The United States Supreme Court sustained the Federal Patient Protection and Affordable Care Act of 2010 based on Chief Justice John G. Roberts, Jr.’s majority opinion in National Federation of Independent Business v. Sebelius, 132 S. Ct. 2566 (2012). The Chief Justice’s decision to uphold the Act obviated a potentially harmful confrontation with the Obama Administration in advance of the November 2012 general election. However, the decision accomplished more than merely avoid a confrontation with the executive branch. Rather, the Chief Justice’s rationale for sustaining the Act under the Taxing and Spending Power and not the Commerce Clause is a marked departure from the Court’s prior precedent and aligns the Court’s jurisprudence in a direction that is conservative, federalist and activist. The Chief Justice’s decision to sustain the Act reminds us of Chief Justice Marshall’s decision in Marbury v. Madison, which co-opted the Jefferson Administration in a decision established the Court’s judicial review power over both executive and legislative actions and adumbrated the Judiciary’s present status as an equal branch of the federal government. Like his greatest predecessor, the Chief Justice issued a carefully reasoned decision that institutionally strengthens the Court, avoids a potentially damaging fight with the executive branch and furthers his own conservative and federalist jurisprudence.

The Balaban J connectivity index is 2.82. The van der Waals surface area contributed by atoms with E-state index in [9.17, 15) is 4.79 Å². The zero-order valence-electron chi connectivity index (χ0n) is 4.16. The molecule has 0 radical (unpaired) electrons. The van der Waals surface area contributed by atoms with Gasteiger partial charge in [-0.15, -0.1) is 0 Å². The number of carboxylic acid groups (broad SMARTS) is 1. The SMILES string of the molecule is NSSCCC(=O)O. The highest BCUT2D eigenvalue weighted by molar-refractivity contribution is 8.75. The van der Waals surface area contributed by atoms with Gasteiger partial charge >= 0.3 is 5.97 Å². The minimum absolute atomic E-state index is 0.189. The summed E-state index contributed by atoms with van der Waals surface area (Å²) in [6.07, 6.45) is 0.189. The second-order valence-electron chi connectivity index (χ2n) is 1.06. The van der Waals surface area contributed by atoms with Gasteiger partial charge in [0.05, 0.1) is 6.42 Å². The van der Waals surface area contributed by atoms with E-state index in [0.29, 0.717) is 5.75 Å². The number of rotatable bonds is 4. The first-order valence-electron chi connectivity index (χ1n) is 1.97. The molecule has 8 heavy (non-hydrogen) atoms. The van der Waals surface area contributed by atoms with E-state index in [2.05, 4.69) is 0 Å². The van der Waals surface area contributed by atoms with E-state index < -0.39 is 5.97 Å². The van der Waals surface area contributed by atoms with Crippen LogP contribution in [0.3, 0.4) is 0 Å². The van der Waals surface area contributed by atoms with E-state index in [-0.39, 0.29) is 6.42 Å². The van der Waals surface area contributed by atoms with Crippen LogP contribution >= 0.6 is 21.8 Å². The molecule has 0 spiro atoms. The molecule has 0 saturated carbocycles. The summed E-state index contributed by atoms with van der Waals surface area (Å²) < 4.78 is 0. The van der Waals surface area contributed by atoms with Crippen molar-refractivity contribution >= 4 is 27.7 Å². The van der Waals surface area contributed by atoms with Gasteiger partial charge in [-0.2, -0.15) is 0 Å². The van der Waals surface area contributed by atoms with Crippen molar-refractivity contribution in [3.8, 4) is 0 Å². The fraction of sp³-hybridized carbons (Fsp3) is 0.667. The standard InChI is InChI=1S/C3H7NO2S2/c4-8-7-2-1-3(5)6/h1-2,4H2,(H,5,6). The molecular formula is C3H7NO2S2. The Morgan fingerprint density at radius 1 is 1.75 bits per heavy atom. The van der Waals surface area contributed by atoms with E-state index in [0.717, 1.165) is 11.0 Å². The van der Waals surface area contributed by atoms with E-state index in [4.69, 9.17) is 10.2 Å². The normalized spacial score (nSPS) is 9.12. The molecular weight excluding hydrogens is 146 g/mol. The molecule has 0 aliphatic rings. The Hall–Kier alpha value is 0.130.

- Federal Patient Protection and Affordable Care Act of 2010,
- Marbury v. Madison
Available at: http://works.bepress.com/akram_faizer/2/